A new account of the Guards on campaign during the Napoleonic Wars
This is the story of an elite infantry regiment of the British Army; the First Regiment of Foot Guards—which became the Grenadier Guards, during a particularly active and significant period of its long and illustrious history. It also is the story of a young man who served with the Guards as an officer, Alexander Fraser, Lord Saltoun, principally recounted through his journals and correspondence. It is a story of wars and campaigns fought against the First Empire of the French under the enigmatic leadership of Napoleon Bonaparte, and so it also concerns the emperor’s nemesis the Duke of Wellington. All these elements are drawn together in these pages. Saltoun and his regiment marched for a decade on roads that ran through Sicily, the Peninsular War in Portugal, Spain and France and the Low Countries, until they arrived at a cataclysmic rendezvous during which, over a three day period in 1815, they took part in the most famous battles in the annals of British conflict at Quatre Bras and Waterloo. Saltoun fought in both battles, notably in the defence of Hougoumont, a chateau-farm transformed into a bastion and the key of the right of Wellington’s defensive line at Waterloo, but also within the squares beleaguered by French cavalry and in the final attack that brought the Imperial Guard and Napoleon’s plans to ruin. Quite unpredictably this fascinating account also involves a love story. Includes many illustrations, including new three-dimensional views of Hougoumont which were created especially for this book.
This Leonaur original title is available in softcover and hardback with dustjacket.
It was during the cavalry attack that James Lord Hay, (eldest son of the Earl of Erroll), an ensign of the First Guards and aide-de-camp to General Maitland, was killed. He was temporarily acting as adjutant to Saltoun who, noting that his young friend was mounted on a well-bred horse, advised him not delay in going down a narrow path leading into the wood before the French cavalry came close, in case his charger, which was of a type inclined to be skittish, refused when it found itself in an awkward place.
Hay replied there was no fear of that, because the horse, ‘was such a perfect hunter’. The two officers stayed together until the time came for them both to go down the path, whereupon Hay’s horse, as forecast, refused, reared, and attempted to turn about.
A man’s body, at that instant, fell across the neck of Saltoun’s horse and rolled off to the ground. He could not immediately identify who it was and called out, ‘Who’s that?’ Whereupon one of his men nearby answered, ‘It’s Lord Hay; but I shot the man that shot him.’ The momentary delay had enabled a French cavalry skirmisher to accurately fire at Hay killing him instantly. He was only eighteen years old, so that he had been promptly avenged was of cold comfort. Meanwhile, the Brunswickers, who had managed to form square, opened fire upon the passing cavalry increasing the rate of its destruction. Prisoners were taken and several riderless horses were gathered as fresh chargers for the Guards field officers.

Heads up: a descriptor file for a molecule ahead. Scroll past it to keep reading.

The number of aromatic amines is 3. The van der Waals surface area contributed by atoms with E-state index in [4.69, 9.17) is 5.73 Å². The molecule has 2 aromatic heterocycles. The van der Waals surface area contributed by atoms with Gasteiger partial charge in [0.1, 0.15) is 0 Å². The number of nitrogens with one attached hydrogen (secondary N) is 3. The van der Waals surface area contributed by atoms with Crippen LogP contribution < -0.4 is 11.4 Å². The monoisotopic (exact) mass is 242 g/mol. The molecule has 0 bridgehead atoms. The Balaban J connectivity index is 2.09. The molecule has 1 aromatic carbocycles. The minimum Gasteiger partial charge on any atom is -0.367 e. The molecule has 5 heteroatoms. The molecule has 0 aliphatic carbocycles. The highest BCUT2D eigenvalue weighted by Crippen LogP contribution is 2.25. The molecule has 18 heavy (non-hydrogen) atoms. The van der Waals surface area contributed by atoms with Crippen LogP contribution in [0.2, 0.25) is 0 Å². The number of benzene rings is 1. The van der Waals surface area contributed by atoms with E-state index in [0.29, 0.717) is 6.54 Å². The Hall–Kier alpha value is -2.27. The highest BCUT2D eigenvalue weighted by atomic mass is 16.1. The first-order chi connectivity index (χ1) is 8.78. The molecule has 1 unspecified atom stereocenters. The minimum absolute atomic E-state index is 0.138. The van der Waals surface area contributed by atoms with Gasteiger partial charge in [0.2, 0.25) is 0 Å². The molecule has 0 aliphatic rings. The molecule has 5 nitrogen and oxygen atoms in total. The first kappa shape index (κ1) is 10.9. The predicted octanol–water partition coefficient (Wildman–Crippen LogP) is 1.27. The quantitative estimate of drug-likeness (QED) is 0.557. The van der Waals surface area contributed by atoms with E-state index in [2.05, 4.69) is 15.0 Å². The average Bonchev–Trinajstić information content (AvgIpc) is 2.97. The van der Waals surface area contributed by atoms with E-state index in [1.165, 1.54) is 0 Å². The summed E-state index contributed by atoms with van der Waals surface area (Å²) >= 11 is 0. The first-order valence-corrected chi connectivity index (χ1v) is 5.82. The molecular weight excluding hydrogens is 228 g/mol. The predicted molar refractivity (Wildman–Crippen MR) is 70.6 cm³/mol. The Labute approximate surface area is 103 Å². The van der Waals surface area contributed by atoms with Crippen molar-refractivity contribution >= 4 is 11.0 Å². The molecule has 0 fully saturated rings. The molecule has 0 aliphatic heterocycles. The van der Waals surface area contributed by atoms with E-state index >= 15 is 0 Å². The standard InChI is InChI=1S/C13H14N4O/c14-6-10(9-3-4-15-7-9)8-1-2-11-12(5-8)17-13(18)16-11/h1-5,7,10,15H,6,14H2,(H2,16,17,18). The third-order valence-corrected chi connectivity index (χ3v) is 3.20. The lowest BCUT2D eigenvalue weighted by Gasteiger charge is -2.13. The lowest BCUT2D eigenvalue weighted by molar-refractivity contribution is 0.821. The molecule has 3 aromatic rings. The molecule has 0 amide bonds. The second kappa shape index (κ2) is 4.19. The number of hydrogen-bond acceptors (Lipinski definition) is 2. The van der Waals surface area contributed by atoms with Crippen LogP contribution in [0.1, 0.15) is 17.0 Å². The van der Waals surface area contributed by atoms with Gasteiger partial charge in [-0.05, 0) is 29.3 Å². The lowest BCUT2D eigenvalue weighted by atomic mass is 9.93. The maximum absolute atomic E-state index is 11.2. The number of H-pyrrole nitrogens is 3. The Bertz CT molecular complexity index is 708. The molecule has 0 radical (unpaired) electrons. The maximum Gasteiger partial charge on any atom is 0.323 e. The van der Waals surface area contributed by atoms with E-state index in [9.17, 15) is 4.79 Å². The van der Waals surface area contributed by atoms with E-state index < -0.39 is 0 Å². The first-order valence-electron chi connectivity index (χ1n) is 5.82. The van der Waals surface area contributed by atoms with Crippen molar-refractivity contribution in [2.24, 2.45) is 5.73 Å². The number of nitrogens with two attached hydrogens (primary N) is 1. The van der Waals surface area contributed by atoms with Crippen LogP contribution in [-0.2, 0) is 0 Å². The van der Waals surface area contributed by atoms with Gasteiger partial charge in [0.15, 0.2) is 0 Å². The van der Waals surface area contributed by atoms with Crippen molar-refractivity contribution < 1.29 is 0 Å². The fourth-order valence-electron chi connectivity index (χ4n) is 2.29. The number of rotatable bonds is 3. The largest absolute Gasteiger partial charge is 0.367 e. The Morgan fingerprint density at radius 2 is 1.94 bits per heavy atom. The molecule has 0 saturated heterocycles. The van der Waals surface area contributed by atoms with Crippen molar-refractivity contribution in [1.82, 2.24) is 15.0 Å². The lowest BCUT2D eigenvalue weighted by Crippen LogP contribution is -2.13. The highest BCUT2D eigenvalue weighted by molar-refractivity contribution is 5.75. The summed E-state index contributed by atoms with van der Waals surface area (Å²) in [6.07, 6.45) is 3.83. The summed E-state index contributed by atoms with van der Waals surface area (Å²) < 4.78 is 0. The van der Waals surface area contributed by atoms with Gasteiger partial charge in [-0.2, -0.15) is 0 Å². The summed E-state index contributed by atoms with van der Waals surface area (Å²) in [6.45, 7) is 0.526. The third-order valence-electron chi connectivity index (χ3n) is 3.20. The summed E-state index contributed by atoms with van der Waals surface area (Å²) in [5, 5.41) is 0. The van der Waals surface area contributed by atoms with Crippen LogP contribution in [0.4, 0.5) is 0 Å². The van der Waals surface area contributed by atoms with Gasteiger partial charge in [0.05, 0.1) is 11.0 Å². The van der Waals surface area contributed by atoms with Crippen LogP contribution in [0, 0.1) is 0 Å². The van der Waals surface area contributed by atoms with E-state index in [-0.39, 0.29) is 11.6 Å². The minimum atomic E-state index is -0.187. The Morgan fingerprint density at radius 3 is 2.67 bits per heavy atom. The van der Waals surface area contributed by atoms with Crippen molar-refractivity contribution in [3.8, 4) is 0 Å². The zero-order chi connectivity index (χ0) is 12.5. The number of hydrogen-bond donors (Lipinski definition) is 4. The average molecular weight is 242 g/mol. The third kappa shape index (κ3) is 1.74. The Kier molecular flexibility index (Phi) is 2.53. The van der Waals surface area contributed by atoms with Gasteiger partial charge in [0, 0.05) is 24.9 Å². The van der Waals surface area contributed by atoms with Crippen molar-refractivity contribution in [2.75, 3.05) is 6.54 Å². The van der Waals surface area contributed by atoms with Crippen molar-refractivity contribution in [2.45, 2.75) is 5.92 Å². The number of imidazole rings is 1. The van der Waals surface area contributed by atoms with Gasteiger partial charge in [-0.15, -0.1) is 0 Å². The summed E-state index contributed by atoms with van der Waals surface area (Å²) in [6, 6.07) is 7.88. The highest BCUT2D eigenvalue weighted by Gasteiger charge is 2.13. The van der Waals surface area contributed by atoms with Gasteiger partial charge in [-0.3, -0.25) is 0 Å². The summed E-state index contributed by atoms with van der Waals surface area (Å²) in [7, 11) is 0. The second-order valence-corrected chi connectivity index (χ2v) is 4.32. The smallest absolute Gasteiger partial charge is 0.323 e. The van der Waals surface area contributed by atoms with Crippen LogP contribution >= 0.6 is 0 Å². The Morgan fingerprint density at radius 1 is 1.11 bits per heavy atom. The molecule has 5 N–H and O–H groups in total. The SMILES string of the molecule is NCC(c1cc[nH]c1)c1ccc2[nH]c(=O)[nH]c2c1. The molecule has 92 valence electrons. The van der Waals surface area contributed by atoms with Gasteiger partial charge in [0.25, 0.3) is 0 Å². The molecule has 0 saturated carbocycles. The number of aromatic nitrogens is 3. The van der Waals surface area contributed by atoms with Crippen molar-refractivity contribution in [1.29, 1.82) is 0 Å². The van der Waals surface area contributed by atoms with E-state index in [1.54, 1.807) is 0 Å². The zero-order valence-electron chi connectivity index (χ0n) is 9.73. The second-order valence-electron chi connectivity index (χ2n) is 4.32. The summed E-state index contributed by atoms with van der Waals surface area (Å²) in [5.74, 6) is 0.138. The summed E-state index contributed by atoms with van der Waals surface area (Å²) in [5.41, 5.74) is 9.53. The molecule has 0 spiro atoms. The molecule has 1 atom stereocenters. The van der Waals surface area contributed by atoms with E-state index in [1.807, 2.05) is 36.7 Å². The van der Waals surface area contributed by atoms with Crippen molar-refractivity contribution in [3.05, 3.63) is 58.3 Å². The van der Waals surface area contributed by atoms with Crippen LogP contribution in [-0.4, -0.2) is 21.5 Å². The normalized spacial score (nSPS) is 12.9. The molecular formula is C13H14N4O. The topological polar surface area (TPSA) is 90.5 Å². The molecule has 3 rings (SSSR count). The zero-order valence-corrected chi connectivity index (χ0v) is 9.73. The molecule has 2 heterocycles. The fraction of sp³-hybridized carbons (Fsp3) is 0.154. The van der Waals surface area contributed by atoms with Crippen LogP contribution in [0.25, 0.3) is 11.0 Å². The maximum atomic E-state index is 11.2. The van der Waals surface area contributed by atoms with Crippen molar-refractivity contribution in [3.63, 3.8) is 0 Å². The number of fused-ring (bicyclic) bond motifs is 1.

The firing continued for as long as daylight lasted, but as the evening came on Maitland led the third battalion forward beyond the outskirts of the wood and threw out a line of picquets in his front for the night. Each army reluctantly drew apart like exhausted equally matched pugilists. Colonel Stables brought the second battalion out of action and moved his men to the chaussée, at the end of the wood, where they could briefly rest.
Later Maitland wrote a report of the action addressed to the Duke of York:—
It was at Quatre Bras that the (First) Brigade came in contact with the enemy. Here they arrived very opportunely after a march of twenty-six miles. At that moment the French with two battalions had occupied a wood, which extends from the road leading from Nivelles to Quatre Bras, about a mile and a half to the right. Had the enemy maintained himself here, he would have cut off the communication between Lord Hill and the corps of the Prince of Orange. The brigade formed across the wood, advanced (with bayonets fixed and cheering), and drove the enemy entirely from the post. He, however, continued to harass us, and to make frequent attempts to regain the wood, with a reserve of three battalions on the right of the wood, which is long but not broad, and with two pieces of artillery at the extremity. He also pushed on a corps on our left which attempted to cut us off from the high road, but all his efforts were rendered vain by the spirited resistance of the brigade. I caused the brigade to advance frequently against the last-mentioned corps of the enemy, and as frequently drove them back.